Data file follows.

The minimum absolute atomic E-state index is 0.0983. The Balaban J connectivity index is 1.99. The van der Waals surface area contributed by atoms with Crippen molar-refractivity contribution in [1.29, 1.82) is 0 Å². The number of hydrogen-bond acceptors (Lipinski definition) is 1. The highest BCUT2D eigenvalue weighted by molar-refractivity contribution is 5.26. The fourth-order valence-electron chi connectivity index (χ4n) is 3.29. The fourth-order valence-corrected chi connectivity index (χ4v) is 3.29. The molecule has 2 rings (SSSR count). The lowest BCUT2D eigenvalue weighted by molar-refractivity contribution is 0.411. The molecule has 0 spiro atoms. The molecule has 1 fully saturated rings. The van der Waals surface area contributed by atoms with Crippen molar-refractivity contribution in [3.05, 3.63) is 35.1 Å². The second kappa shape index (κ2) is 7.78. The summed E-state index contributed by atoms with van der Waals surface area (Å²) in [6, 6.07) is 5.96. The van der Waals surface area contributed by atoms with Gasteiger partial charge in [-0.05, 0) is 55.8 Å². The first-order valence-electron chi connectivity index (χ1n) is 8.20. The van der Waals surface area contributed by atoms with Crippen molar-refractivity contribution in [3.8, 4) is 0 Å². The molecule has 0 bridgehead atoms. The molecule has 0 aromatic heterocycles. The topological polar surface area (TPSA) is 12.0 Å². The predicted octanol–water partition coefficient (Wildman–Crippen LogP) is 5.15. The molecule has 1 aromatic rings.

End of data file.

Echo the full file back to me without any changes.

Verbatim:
The minimum absolute atomic E-state index is 0.0983. The Balaban J connectivity index is 1.99. The van der Waals surface area contributed by atoms with Crippen molar-refractivity contribution in [1.29, 1.82) is 0 Å². The number of hydrogen-bond acceptors (Lipinski definition) is 1. The highest BCUT2D eigenvalue weighted by molar-refractivity contribution is 5.26. The fourth-order valence-electron chi connectivity index (χ4n) is 3.29. The fourth-order valence-corrected chi connectivity index (χ4v) is 3.29. The molecule has 2 rings (SSSR count). The lowest BCUT2D eigenvalue weighted by molar-refractivity contribution is 0.411. The molecule has 0 spiro atoms. The molecule has 1 fully saturated rings. The van der Waals surface area contributed by atoms with Crippen molar-refractivity contribution in [3.05, 3.63) is 35.1 Å². The second kappa shape index (κ2) is 7.78. The summed E-state index contributed by atoms with van der Waals surface area (Å²) in [6, 6.07) is 5.96. The van der Waals surface area contributed by atoms with Gasteiger partial charge in [-0.05, 0) is 55.8 Å². The first-order valence-electron chi connectivity index (χ1n) is 8.20. The van der Waals surface area contributed by atoms with Crippen molar-refractivity contribution in [3.8, 4) is 0 Å². The molecule has 0 bridgehead atoms. The molecule has 0 aromatic heterocycles. The topological polar surface area (TPSA) is 12.0 Å². The predicted octanol–water partition coefficient (Wildman–Crippen LogP) is 5.15. The molecule has 1 aromatic rings.